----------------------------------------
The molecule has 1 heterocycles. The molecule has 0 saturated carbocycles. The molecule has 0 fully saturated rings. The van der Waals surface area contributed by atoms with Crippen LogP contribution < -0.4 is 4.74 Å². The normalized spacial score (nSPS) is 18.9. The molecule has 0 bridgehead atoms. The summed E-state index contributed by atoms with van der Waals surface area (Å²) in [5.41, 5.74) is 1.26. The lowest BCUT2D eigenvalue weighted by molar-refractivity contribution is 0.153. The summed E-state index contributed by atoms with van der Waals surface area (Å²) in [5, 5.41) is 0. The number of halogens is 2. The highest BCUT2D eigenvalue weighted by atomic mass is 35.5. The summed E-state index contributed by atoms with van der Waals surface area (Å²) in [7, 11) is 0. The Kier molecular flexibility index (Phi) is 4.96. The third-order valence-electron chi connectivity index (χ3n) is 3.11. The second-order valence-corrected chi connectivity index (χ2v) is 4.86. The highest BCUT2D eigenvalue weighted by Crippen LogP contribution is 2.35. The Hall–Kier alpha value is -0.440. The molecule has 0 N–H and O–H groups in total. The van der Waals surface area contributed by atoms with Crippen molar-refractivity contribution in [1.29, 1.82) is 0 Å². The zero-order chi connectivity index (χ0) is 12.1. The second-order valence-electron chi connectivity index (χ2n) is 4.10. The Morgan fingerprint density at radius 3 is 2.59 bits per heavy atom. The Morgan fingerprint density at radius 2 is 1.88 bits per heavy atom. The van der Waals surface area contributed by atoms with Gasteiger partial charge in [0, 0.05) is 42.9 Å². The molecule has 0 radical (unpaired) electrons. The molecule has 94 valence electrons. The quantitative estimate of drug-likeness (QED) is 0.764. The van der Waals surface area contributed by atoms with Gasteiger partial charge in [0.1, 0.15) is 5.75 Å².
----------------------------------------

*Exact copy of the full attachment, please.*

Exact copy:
The molecule has 1 heterocycles. The molecule has 0 saturated carbocycles. The molecule has 0 fully saturated rings. The van der Waals surface area contributed by atoms with Crippen LogP contribution < -0.4 is 4.74 Å². The normalized spacial score (nSPS) is 18.9. The molecule has 0 bridgehead atoms. The summed E-state index contributed by atoms with van der Waals surface area (Å²) in [5.41, 5.74) is 1.26. The lowest BCUT2D eigenvalue weighted by molar-refractivity contribution is 0.153. The summed E-state index contributed by atoms with van der Waals surface area (Å²) in [5, 5.41) is 0. The number of halogens is 2. The highest BCUT2D eigenvalue weighted by atomic mass is 35.5. The summed E-state index contributed by atoms with van der Waals surface area (Å²) in [7, 11) is 0. The Kier molecular flexibility index (Phi) is 4.96. The third-order valence-electron chi connectivity index (χ3n) is 3.11. The second-order valence-corrected chi connectivity index (χ2v) is 4.86. The highest BCUT2D eigenvalue weighted by Crippen LogP contribution is 2.35. The Hall–Kier alpha value is -0.440. The molecule has 0 N–H and O–H groups in total. The van der Waals surface area contributed by atoms with Crippen molar-refractivity contribution in [1.29, 1.82) is 0 Å². The zero-order chi connectivity index (χ0) is 12.1. The second-order valence-electron chi connectivity index (χ2n) is 4.10. The Morgan fingerprint density at radius 3 is 2.59 bits per heavy atom. The Morgan fingerprint density at radius 2 is 1.88 bits per heavy atom. The van der Waals surface area contributed by atoms with Gasteiger partial charge in [0, 0.05) is 42.9 Å². The molecule has 0 radical (unpaired) electrons. The molecule has 94 valence electrons. The quantitative estimate of drug-likeness (QED) is 0.764. The van der Waals surface area contributed by atoms with Gasteiger partial charge in [0.1, 0.15) is 5.75 Å².